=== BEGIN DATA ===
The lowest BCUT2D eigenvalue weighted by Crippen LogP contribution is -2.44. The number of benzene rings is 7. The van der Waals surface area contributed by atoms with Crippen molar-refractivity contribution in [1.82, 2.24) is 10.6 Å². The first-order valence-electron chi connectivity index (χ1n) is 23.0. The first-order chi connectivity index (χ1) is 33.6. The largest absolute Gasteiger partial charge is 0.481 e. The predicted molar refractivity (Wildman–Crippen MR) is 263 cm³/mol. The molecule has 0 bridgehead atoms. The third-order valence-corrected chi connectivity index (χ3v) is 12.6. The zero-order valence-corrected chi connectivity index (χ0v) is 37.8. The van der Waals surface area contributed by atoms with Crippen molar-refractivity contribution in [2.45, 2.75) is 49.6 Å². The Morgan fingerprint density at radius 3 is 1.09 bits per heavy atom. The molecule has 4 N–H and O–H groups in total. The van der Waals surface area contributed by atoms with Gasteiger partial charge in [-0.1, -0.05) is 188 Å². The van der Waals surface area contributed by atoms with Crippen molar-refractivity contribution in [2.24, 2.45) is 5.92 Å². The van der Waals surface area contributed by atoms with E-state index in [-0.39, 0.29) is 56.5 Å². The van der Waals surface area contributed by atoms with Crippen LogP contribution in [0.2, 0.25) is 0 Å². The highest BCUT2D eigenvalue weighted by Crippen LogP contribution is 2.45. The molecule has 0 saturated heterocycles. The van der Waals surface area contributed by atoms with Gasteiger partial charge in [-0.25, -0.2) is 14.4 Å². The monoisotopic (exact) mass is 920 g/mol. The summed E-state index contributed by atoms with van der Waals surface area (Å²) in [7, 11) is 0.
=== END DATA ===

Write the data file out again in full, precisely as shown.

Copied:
The lowest BCUT2D eigenvalue weighted by Crippen LogP contribution is -2.44. The number of benzene rings is 7. The van der Waals surface area contributed by atoms with Crippen molar-refractivity contribution in [1.82, 2.24) is 10.6 Å². The first-order valence-electron chi connectivity index (χ1n) is 23.0. The first-order chi connectivity index (χ1) is 33.6. The largest absolute Gasteiger partial charge is 0.481 e. The predicted molar refractivity (Wildman–Crippen MR) is 263 cm³/mol. The molecule has 0 bridgehead atoms. The third-order valence-corrected chi connectivity index (χ3v) is 12.6. The zero-order valence-corrected chi connectivity index (χ0v) is 37.8. The van der Waals surface area contributed by atoms with Crippen molar-refractivity contribution in [2.45, 2.75) is 49.6 Å². The Morgan fingerprint density at radius 3 is 1.09 bits per heavy atom. The molecule has 4 N–H and O–H groups in total. The van der Waals surface area contributed by atoms with Gasteiger partial charge in [-0.1, -0.05) is 188 Å². The van der Waals surface area contributed by atoms with Crippen molar-refractivity contribution in [2.24, 2.45) is 5.92 Å². The van der Waals surface area contributed by atoms with E-state index in [-0.39, 0.29) is 56.5 Å². The van der Waals surface area contributed by atoms with Crippen LogP contribution in [0.2, 0.25) is 0 Å². The highest BCUT2D eigenvalue weighted by Crippen LogP contribution is 2.45. The molecule has 0 saturated heterocycles. The van der Waals surface area contributed by atoms with Gasteiger partial charge in [-0.25, -0.2) is 14.4 Å². The monoisotopic (exact) mass is 920 g/mol. The summed E-state index contributed by atoms with van der Waals surface area (Å²) in [7, 11) is 0.